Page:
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Monett School District addresses controversy after book pulled from high school curriculum

Published: Jan. 13, 2022 at 9:07 PM CST
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MONETT, Mo. (KY3) - The Monett School District is addressing controversy over the book, “Dear Martin,” after the district decided to remove it from lesson plans.

“Dear Martin” is a New York Times Bestseller that tackles contemporary American race relations. The novel was written by Nic Stone and published in 2017.

Monett superintendent Mark Drake says the book wasn’t pulled from the curriculum because of the topic. Drake says it was pulled because teachers didn’t go through the proper protocol to get it approved.

”None of those lessons or activities that were planned for that book had been looked at by anybody else. So we just wanted to make sure that they meet the standards that were supposed to be teaching in English language arts,” Drake says.

Drake says any curriculum changes need to have input from teachers and administrators. He says the permission slip for the “Dear Martin” assignments had some concerning language.

“The most concerning point of the permission form was that if their students chose not to read that book, they took it as the student was going to get more work and that it was gonna be potentially harder,” Drake says.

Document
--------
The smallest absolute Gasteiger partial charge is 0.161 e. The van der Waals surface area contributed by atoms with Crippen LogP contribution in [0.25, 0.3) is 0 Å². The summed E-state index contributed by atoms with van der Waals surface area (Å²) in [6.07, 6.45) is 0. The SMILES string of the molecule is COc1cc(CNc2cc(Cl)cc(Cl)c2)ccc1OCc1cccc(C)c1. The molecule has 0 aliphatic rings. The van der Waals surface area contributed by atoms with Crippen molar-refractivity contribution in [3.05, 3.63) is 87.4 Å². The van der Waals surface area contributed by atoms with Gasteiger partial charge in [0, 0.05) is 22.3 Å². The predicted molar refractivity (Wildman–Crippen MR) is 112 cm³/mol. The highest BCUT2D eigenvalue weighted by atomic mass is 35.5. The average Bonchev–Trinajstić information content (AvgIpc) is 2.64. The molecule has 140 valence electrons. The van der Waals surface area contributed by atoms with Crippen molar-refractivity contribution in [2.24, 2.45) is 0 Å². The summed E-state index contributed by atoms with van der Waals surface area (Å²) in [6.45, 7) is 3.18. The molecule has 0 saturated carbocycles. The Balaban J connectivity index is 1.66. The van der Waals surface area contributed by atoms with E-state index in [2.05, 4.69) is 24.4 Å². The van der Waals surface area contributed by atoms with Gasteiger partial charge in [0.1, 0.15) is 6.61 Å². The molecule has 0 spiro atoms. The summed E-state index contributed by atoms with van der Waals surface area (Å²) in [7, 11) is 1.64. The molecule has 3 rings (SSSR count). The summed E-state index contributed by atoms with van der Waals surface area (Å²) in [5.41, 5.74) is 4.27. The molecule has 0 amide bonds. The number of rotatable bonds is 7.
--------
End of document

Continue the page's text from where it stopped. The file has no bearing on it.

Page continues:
However, for parent Suzy Gonzalez, she’s concerned that the book won’t be taught in school.

“I just think it’s important for this community to know that there are issues, that this does happen,” Gonzalez says. “I’m not saying it’s gonna happen to your kid, but it has happened to my kid and it is very important for the community to know that this can be an issue and it should be addressed to kids in the proper setting.”

Gonzalez says for her son felt a personal connection to this book and was upset when the district pulled it.

“His peers in his class started telling him that racism didn’t exist, that there was nothing such as that to happen and he was just talking about his personal experience what he has dealt with on a personal level,” Gonzalez says. “He had to excuse himself from the class and ask to be excused because he felt like he was being bullied by his peers.”

Moving forward, Gonzalez hopes books are added into the curriculum that address topics like racism and poverty. For Gonzalez, the goal is to make the community more open-minded.

“Let’s talk about how people are treated differently when it comes to class,” Gonzalez says. “I’m not just going to target racism. I’m going to target all of it. To me, it is important for the community to know that this is a problem in their own backyard.”

Drake says the district is now putting together a book review committee. The committee will have teachers, administrators and even some parents to give community feedback.

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